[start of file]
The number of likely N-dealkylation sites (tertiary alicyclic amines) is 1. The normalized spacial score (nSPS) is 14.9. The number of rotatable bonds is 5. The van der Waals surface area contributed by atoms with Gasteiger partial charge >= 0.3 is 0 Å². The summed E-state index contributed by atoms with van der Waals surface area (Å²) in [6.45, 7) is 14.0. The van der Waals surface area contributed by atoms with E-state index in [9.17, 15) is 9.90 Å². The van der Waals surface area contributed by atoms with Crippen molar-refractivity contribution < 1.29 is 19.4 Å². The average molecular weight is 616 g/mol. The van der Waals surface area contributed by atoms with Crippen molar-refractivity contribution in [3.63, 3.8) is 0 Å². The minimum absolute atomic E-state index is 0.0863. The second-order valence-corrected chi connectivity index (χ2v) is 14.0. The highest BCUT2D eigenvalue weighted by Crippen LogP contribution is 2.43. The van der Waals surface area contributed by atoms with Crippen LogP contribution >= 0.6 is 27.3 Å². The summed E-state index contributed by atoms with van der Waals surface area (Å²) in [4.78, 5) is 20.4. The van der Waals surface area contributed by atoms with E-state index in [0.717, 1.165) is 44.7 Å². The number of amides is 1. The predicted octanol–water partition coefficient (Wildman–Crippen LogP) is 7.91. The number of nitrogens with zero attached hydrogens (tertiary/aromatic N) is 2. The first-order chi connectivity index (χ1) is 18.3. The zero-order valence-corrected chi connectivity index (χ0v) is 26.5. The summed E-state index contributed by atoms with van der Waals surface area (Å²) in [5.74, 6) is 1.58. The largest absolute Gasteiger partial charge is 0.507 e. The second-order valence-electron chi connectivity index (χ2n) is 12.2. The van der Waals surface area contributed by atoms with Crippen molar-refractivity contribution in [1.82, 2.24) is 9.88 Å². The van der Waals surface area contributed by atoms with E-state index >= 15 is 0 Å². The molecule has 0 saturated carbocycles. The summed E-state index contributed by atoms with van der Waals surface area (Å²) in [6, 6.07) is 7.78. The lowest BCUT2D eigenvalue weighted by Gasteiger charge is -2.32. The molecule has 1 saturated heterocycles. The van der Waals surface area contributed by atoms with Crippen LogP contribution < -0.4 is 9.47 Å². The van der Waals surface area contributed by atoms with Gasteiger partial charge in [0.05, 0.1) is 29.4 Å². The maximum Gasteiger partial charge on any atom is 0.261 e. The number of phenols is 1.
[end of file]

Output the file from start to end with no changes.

The number of likely N-dealkylation sites (tertiary alicyclic amines) is 1. The normalized spacial score (nSPS) is 14.9. The number of rotatable bonds is 5. The van der Waals surface area contributed by atoms with Gasteiger partial charge >= 0.3 is 0 Å². The summed E-state index contributed by atoms with van der Waals surface area (Å²) in [6.45, 7) is 14.0. The van der Waals surface area contributed by atoms with E-state index in [9.17, 15) is 9.90 Å². The van der Waals surface area contributed by atoms with Crippen molar-refractivity contribution < 1.29 is 19.4 Å². The average molecular weight is 616 g/mol. The van der Waals surface area contributed by atoms with Crippen molar-refractivity contribution in [3.63, 3.8) is 0 Å². The minimum absolute atomic E-state index is 0.0863. The second-order valence-corrected chi connectivity index (χ2v) is 14.0. The highest BCUT2D eigenvalue weighted by Crippen LogP contribution is 2.43. The van der Waals surface area contributed by atoms with Crippen LogP contribution >= 0.6 is 27.3 Å². The summed E-state index contributed by atoms with van der Waals surface area (Å²) in [4.78, 5) is 20.4. The van der Waals surface area contributed by atoms with E-state index in [0.717, 1.165) is 44.7 Å². The number of amides is 1. The predicted octanol–water partition coefficient (Wildman–Crippen LogP) is 7.91. The number of nitrogens with zero attached hydrogens (tertiary/aromatic N) is 2. The first-order chi connectivity index (χ1) is 18.3. The zero-order valence-corrected chi connectivity index (χ0v) is 26.5. The summed E-state index contributed by atoms with van der Waals surface area (Å²) in [5.74, 6) is 1.58. The largest absolute Gasteiger partial charge is 0.507 e. The second-order valence-electron chi connectivity index (χ2n) is 12.2. The van der Waals surface area contributed by atoms with Crippen molar-refractivity contribution in [1.82, 2.24) is 9.88 Å². The van der Waals surface area contributed by atoms with E-state index >= 15 is 0 Å². The molecule has 0 saturated carbocycles. The summed E-state index contributed by atoms with van der Waals surface area (Å²) in [6, 6.07) is 7.78. The lowest BCUT2D eigenvalue weighted by Gasteiger charge is -2.32. The molecule has 1 saturated heterocycles. The van der Waals surface area contributed by atoms with Crippen LogP contribution < -0.4 is 9.47 Å². The van der Waals surface area contributed by atoms with Gasteiger partial charge in [0.05, 0.1) is 29.4 Å². The maximum Gasteiger partial charge on any atom is 0.261 e. The number of phenols is 1.